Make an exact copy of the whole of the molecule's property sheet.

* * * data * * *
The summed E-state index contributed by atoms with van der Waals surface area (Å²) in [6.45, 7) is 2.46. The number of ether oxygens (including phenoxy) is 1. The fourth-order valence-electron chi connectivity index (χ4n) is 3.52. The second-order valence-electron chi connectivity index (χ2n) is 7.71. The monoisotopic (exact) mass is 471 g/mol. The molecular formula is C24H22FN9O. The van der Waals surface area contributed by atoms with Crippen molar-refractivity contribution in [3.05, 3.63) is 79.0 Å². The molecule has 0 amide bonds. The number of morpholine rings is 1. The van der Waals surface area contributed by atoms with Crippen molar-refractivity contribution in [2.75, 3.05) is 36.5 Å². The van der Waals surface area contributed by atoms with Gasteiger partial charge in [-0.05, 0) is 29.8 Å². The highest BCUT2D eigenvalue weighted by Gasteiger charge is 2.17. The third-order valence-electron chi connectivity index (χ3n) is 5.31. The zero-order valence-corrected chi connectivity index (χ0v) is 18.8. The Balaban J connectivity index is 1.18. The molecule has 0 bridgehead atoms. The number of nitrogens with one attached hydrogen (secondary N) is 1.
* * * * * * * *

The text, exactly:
The summed E-state index contributed by atoms with van der Waals surface area (Å²) in [6.45, 7) is 2.46. The number of ether oxygens (including phenoxy) is 1. The fourth-order valence-electron chi connectivity index (χ4n) is 3.52. The second-order valence-electron chi connectivity index (χ2n) is 7.71. The monoisotopic (exact) mass is 471 g/mol. The molecular formula is C24H22FN9O. The van der Waals surface area contributed by atoms with Crippen molar-refractivity contribution in [3.05, 3.63) is 79.0 Å². The molecule has 0 amide bonds. The number of morpholine rings is 1. The van der Waals surface area contributed by atoms with Crippen molar-refractivity contribution in [2.75, 3.05) is 36.5 Å². The van der Waals surface area contributed by atoms with Gasteiger partial charge in [-0.05, 0) is 29.8 Å². The highest BCUT2D eigenvalue weighted by Gasteiger charge is 2.17. The third-order valence-electron chi connectivity index (χ3n) is 5.31. The zero-order valence-corrected chi connectivity index (χ0v) is 18.8. The Balaban J connectivity index is 1.18. The molecule has 0 bridgehead atoms. The number of nitrogens with one attached hydrogen (secondary N) is 1.